Fig. 2:
Time variations of the combustion front temperature along the Ni+Al specimen with the pre-exponential factor of 9x108 s-1. The specimen is ignited at the center. The interval time between two consecutive time steps (profiles) is 0.001 s. The numbers 7 and 4, which, respectively denote the seventh time step (0.007 s) and the forth time step (0.004 s) after ignition, are the beginnings of the propagation. The igniting powers in (a) and (b) are 500 and 1500 J s-1, respectively

Table 1: The required ignition time and the required ignition energy for the specimens with different igniting powers. The pre-exponential factor is taken as 9x108 1/s
Image for - The Influence of Ignition Manner on Micropyretic Synthesis of Low Exothermic Reaction with Ni+Al

Table 2: The calculated initial velocity during the first 0.0002 s after propagation for the specimens with different igniting powers. The pre-exponential factor is taken as 9x108 1/s
Image for - The Influence of Ignition Manner on Micropyretic Synthesis of Low Exothermic Reaction with Ni+Al

It is noted that an increase in the ignition power decreases the ignition time required for starting of the propagation. However, the required ignition energy is noted to increase with the increase in the ignition power. This is because the higher ignition power provides a higher energy in each time interval. In the last time step just before the propagation, it is always found that the excessive energy is supplied to the specimen which only needs the less energy to propagate. The supplied energy easy exceeds a critical energy required for propagation.

Image for - The Influence of Ignition Manner on Micropyretic Synthesis of Low Exothermic Reaction with Ni+Al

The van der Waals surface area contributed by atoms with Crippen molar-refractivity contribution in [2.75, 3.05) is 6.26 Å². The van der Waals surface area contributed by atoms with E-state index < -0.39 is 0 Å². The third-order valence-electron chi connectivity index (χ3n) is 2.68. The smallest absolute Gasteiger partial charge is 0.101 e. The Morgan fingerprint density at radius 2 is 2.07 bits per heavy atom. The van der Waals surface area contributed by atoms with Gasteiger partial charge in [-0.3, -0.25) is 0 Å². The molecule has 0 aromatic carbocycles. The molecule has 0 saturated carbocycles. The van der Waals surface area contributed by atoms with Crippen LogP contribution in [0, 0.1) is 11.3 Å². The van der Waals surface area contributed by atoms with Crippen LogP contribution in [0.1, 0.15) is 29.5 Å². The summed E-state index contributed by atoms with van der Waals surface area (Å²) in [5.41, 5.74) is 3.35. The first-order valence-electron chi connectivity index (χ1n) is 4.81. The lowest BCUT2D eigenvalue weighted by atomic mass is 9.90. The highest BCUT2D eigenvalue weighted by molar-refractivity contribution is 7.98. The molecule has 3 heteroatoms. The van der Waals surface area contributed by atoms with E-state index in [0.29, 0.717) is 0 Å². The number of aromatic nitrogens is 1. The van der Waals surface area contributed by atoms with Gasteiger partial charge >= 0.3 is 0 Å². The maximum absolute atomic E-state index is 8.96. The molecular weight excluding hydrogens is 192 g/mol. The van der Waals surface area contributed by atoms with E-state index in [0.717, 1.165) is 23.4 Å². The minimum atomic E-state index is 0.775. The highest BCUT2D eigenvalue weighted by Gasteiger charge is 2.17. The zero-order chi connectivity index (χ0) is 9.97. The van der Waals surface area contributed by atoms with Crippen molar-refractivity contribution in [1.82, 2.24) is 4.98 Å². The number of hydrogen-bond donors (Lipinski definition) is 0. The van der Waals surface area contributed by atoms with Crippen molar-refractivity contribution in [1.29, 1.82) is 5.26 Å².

Fig. 3: Time combustion temperature profiles after combustion front propagation. The X-coordinate from 0 indicates the start of the reaction zone

Thus, the over-heating of the specimen is noted and the more energy for igniting a micropyretic reaction is consumed.

In this study, the effect of ignition region on micropyretic synthesis is also investigated. Figure 2 shows the temperature profiles for the specimens are ignited in the middle. As expected, the less ignition time is taken to propagate the combustion front as the higher ignition power is used. In addition, Fig. 2 also illustrates that the ignition times for the specimens ignited in the middle are more than those ignited from the one end. In this study, the reaction is assumed to occur in the isolate thermal system.

Image for - The Influence of Ignition Manner on Micropyretic Synthesis of Low Exothermic Reaction with Ni+Al
Fig. 4:
Time variations of the combustion front temperature along the Ni+Al specimen with the pre-exponential factor of 9x107 s-1. The specimen is ignited at the left end. The interval time between two consecutive time steps (profiles) is 0.001 s. The numbers 11 and 6, which, respectively denote the eleventh time step (0.011 s) and the sixth time step (0.006 s) after ignition, are the beginnings of the propagation. The igniting powers in (a) and (b) are 500 and 1500 J s-1, respectively

Thus, the thermal energy is only transferred to one (right) direction as the specimen is ignited from the left end. When the specimen is ignited in the middle, the thermal energy is simultaneously transferred to both (left and right) directions. The heat loss in the ignition region is thus enhanced as compared with the specimen ignited from the left end. Therefore, Fig. 2 shows that it takes the more time to ignite in the middle as compared with that ignited from the left end.